Commentary: Our country’s shifting Spratlys position

A NEWS report by The Guardian on July 27, 1971 (“Islands of contention”) reveals a stark difference between the position of the Philippines on the Spratly Islands during that time and its stance today.

Writing from Manila, esteemed war correspondent Jack Foisie underscored the difference between the position of the Philippines, People’s Republic of China, Taiwan, and the two Vietnams. While other claimants argued that the Spratly Islands belong to them since time immemorial, the Philippines stressed that the islands belonged to no one.

Two weeks before Foisie’s article, a diplomatic incident happened between Taiwan and the Philippines. Rep. Ramon Mitra claimed that he was “fired on” while “peacefully fishing” near Itu Aba, the largest island in the Spratlys, militarily occupied by Taiwan.

President Ferdinand Marcos protested against the occupation and demanded that Taiwan leave Itu Aba. However, he didn’t do so because he thought that the Spratly Islands belonged to the Philippines.

Invoking the 1951 San Francisco Peace Treaty, Marcos argued that the archipelago must be considered as “trust territories” of the allied nations that won against Japan during World War 2. By virtue of the peace treaty between Japan and the Allied powers, the former renounced claim to several islands which include the Spratlys. However, the treaty didn’t indicate to whom they should be given.

Among the diplomatic cables Wikileaks released was the 1971 aide memoire on the Spratly Islands that Secretary of Foreign Affairs Carlos Romulo sent to the US Embassy in Manila. Paragraph 5 expounds on the position of that Philippines:

“In 1957, we affirmed that the Spratley Island Group falls under the de facto trusteeship of the Allied Powers by virtue [of the]Japanese Peace Treaty signed and concluded in San Francisco on September 8, 1951, whereby Japan renounced all her rights, title and claim to these islands. By virtue of that trusteeship no one may introduce troops on any of these islands without the permission and consent of the allied powers. Our position on this matter remains firm.”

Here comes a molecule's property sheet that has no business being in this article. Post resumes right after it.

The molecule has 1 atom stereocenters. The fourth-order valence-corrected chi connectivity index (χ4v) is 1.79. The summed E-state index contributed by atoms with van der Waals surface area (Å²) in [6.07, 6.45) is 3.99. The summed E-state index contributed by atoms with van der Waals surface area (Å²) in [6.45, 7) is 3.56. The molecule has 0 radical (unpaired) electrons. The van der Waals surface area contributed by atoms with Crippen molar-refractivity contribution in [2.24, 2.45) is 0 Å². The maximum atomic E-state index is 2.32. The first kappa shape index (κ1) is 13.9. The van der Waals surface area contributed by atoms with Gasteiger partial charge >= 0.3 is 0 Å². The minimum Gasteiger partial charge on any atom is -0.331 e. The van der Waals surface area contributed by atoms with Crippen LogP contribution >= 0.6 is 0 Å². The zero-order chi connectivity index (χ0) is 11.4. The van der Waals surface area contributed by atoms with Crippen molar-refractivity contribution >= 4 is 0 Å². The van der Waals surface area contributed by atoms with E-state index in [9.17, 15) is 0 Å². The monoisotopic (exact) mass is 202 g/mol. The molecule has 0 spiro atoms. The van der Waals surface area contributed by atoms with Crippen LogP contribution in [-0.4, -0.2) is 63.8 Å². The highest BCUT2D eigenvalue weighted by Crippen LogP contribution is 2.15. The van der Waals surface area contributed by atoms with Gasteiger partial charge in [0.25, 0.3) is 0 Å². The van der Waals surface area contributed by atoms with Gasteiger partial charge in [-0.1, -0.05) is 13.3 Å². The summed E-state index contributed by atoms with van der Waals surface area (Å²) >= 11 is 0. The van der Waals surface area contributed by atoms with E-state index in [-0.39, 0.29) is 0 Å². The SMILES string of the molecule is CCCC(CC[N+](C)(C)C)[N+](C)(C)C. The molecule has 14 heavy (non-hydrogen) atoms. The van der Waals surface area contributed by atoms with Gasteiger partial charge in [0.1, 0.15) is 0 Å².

Responding to Marcos’ pronouncements, Foisie noted that the British and Dutch governments instructed their ambassadors to inform the Philippine Ministry of Foreign Affairs that they were not interested in “administering the Spratlys,” even though they were part of the allied nations.

Marcos’ belief that the islands belonged to no one, of course, didn’t stop him from militarily occupying the islands (without the consent of other claimants and the Allied Powers) and from issuing presidential decrees that renamed (as Kalayaan) and annexed them, to the surprise of other claimants.

There was even a moment that the Philippines had to deny that it occupied another feature in the Spratly Islands. As Robert Whymant reported in The Guardian, on March 2, 1978, “Philippine marines moved into the seventh island, Panata.” And during the visit of Chinese Vice Premier Li Hsien-Nien to Manila on March 17, 1978, Marcos denied that the island was just newly seized. Marcos backdated the occupation because it puts the country in an “embarrassing situation,” Whymant observed.

A news report by The Guardian on May 3, 1978, quoted a military source in the Philippines who explained the Panata seizure: “We are moving in because we do not want to wake up and find the Vietnamese on the island.” The news report also mentioned that military sources see “the Philippine buildup as the only way to check Vietnamese control spreading over the area.”

But of course, the Philippines failed to do that. To this date, Vietnam is still the preponderant power in the Spratlys. On May 13, 2015, then US Assistant Secretary of Defense, David Shear, noted this in his report to the Senate committee on foreign relations: “Vietnam has 48 outposts; the Philippines, 8; China, 8;Malaysia, 5, and Taiwan, 1.” It’s amazing that our country doesn’t seem to mind Vietnam’s activities in the Spratlys anymore, given that in the 1970s, it was its expansion in the area that we feared.

Another remarkable observation Foisie noted is how “Filipino lawmakers and Manila newspapers” made the “neutrality” of the islands a “patriotic issue.” This is entirely different from how Filipino lawmakers and the Philippine media talk about the islands today. The islands no longer belonged to no one but to the Philippines. Philippine ownership rather than the neutrality of the islands is now the tune of Filipino patriotism.

(Published in The Manila Times on 8 February 2018)

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